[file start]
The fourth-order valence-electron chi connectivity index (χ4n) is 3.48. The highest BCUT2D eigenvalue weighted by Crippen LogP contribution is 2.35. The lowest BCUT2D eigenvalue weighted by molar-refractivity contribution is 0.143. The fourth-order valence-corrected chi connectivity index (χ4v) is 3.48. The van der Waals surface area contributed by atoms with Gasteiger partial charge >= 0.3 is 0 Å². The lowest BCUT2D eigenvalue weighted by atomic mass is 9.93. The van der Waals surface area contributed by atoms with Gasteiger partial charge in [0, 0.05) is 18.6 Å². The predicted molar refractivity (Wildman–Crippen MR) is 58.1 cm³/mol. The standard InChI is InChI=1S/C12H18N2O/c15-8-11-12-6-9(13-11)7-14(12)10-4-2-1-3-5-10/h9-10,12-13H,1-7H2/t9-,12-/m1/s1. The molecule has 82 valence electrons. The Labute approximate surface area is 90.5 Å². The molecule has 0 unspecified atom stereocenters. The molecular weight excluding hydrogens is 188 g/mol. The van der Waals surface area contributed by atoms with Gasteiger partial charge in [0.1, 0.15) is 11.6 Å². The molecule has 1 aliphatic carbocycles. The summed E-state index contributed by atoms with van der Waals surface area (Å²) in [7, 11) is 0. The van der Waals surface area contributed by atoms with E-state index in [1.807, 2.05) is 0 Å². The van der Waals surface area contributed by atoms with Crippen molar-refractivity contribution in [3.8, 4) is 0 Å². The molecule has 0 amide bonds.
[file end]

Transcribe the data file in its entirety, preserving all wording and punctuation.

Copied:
The fourth-order valence-electron chi connectivity index (χ4n) is 3.48. The highest BCUT2D eigenvalue weighted by Crippen LogP contribution is 2.35. The lowest BCUT2D eigenvalue weighted by molar-refractivity contribution is 0.143. The fourth-order valence-corrected chi connectivity index (χ4v) is 3.48. The van der Waals surface area contributed by atoms with Gasteiger partial charge >= 0.3 is 0 Å². The lowest BCUT2D eigenvalue weighted by atomic mass is 9.93. The van der Waals surface area contributed by atoms with Gasteiger partial charge in [0, 0.05) is 18.6 Å². The predicted molar refractivity (Wildman–Crippen MR) is 58.1 cm³/mol. The standard InChI is InChI=1S/C12H18N2O/c15-8-11-12-6-9(13-11)7-14(12)10-4-2-1-3-5-10/h9-10,12-13H,1-7H2/t9-,12-/m1/s1. The molecule has 82 valence electrons. The Labute approximate surface area is 90.5 Å². The molecule has 0 unspecified atom stereocenters. The molecular weight excluding hydrogens is 188 g/mol. The van der Waals surface area contributed by atoms with Gasteiger partial charge in [0.1, 0.15) is 11.6 Å². The molecule has 1 aliphatic carbocycles. The summed E-state index contributed by atoms with van der Waals surface area (Å²) in [7, 11) is 0. The van der Waals surface area contributed by atoms with E-state index in [1.807, 2.05) is 0 Å². The van der Waals surface area contributed by atoms with Crippen molar-refractivity contribution in [3.8, 4) is 0 Å². The molecule has 0 amide bonds.